Dreams come true: How to use dreaming as a writing tool


16 December 2022
Top ten tips to access writing creativity via dream work from Tzivia Gover

We often think of sleep and dream recall as things that just happen – or don’t – and that are mostly beyond our control. Likewise, we may mistakenly believe that inspiration is a mysterious gift that is bestowed—or not—by some distant muse. These 10 Tips to Access your Creative Muse are part of the Dreaming on the Page approach, which taps into the synergistic relationship between dreams and writing. This approach – and these tips – are ideal for anyone who loves to write in a journal or for publication, as well as for anyone who is curious about their dreams.

1. Prepare for inspiration

Keep a pen and paper beside your bed and jot down any dreams or dream fragments when you wake. Also pay attention to inspiration that arrives with the rising sun. That’s because as you transition from sleep to waking your brain is in a dreamy receptive mode and is primed for novel approaches to problems or creative dilemmas.

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2. Honour your bedtime

You don't have to remember your dreams to benefit from the Dreaming on the Page approach, but your experience will be enriched by getting a good night's sleep. Not only will 6-8 hours of shut-eye give you the energy you need to write, but you can also reap the creative harvest of the dreaming mind. So, honour your muse and commit to a reasonable bedtime.

3. Tune into your dreams

The dreaming mind delivers cinematic narratives to you every night, whether you remember your dreams or not. Set an intention to remember your dreams. Simply write down the words: Tonight I’ll remember my dreams. Then in the morning, write: Last night I dreamed … and pause for a moment to allow a dream or even a fragment or image form a dream to come to mind. Be patient, it may take a few days, or even a week or two to see results.

4. Learn the language of your dreams

Spend some time with your dreams by writing them down or talking them over with a friend or dreamwork professional to see what inspiration and guidance they might contain. Don’t try too hard to interpret them. Start by describing them, and trusting your intuition as you ponder questions like, This dream reminds me of  … This dream makes me feel … etc.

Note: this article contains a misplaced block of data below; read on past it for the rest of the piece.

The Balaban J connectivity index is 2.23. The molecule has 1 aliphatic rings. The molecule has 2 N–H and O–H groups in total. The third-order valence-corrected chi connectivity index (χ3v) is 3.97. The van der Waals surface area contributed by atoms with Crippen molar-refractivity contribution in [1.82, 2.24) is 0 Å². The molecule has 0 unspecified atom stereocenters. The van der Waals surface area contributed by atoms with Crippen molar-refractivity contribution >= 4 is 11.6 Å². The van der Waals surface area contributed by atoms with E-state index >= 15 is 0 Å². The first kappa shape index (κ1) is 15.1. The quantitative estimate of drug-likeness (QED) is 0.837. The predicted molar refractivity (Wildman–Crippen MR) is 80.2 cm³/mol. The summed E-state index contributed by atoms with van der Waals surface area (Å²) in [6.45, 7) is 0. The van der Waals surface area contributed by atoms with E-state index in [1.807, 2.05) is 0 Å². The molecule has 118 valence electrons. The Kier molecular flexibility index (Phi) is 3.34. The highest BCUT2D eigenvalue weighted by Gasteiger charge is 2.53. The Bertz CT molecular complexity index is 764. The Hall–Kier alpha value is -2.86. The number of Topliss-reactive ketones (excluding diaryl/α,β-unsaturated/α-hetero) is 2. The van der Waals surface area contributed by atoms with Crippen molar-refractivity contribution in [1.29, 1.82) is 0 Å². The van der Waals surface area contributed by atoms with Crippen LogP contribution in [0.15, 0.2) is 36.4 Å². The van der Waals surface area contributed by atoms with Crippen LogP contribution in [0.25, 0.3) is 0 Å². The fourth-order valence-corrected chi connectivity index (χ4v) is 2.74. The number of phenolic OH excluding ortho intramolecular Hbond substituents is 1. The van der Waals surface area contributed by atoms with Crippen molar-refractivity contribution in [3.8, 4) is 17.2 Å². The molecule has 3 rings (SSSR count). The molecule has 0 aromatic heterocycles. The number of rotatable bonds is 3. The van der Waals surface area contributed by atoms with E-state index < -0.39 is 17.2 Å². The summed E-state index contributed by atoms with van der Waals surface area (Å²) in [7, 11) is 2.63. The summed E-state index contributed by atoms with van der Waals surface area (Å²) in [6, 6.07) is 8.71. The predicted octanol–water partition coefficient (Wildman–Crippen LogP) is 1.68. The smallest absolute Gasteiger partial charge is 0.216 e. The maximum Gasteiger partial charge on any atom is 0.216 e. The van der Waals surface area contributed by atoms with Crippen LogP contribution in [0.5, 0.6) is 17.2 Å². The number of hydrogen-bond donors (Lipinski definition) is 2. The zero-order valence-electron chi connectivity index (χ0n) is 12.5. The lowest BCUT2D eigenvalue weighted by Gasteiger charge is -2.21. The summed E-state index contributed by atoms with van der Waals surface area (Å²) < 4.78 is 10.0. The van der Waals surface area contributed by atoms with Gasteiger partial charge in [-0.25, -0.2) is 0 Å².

5. Banish the blank page

If you don’t know what to write about, turn to your dreams. Write your dream with line breaks, as if it is a poem. Or, re-write a dream in the third person (using 'she', 'he' or 'they' instead of 'I') and fill in the missing details and transitions to spark a piece of flash fiction, or the start of a longer story.

6. Buy time

I’m always surprised by how much students in my workshops and classes can write in in a short amount of time. Ten minutes in a writing circle can be more productive than an hour of writing time alone. You can replicate this at home by setting a timer for 10-20 minutes when you sit down to write. When the timer sounds, put down your pen and stop. If you’re on a roll and want to keep writing, obey the timer anyway. Take a break, stand up and stretch. Then return for another timed session. This trains your subconscious to respond to the gentle pressure of a timed session—and you’ll be amazed at how much you accomplish.

7. Get out the coloured pencils, scissors and glue

Liven up the pages in your journal and get more insight into your dreams by making a sketch or collage based on your dream, or adding a splash of colour to your writing.

8. Give your dream a title

Think of your dream report as a story or poem and give it a title. This adds a little fun and creativity to the process, and is great practice for giving your literary works titles, too.

9. Get active

Don’t just wait for inspiration to fall from the sky. Ask your Midnight Muse for an assist. Before bed pose a question in your journal that you need help with. You might ask for inspiration for a poem or story you want to write, or a problem you’ve been trying to solve. Then write down any dreams or fresh ideas you wake up with.

10. Live like a dreamer

Synchronicities, or meaningful coincidences, seem to occur more often when you begin to pay attention to your dreams. Be aware of  synchronicity and serendipity as you go through your day. By doing so you will awaken a sense of wonder and delight that can make a mundane day a little more magical.

Tzivia Gover is a Certified Dreamwork Professional and the author of Dreaming on the Page: Tap Into Your Midnight Mind to Supercharge Your Writing and other books on mindfulness, dreams, and everyday joy. She explores the intersections between dreams and writing both on the page and in her 1:1 dreamwork sessions, workshops, and classes. Learn more at: www.thirdhousemoon.com


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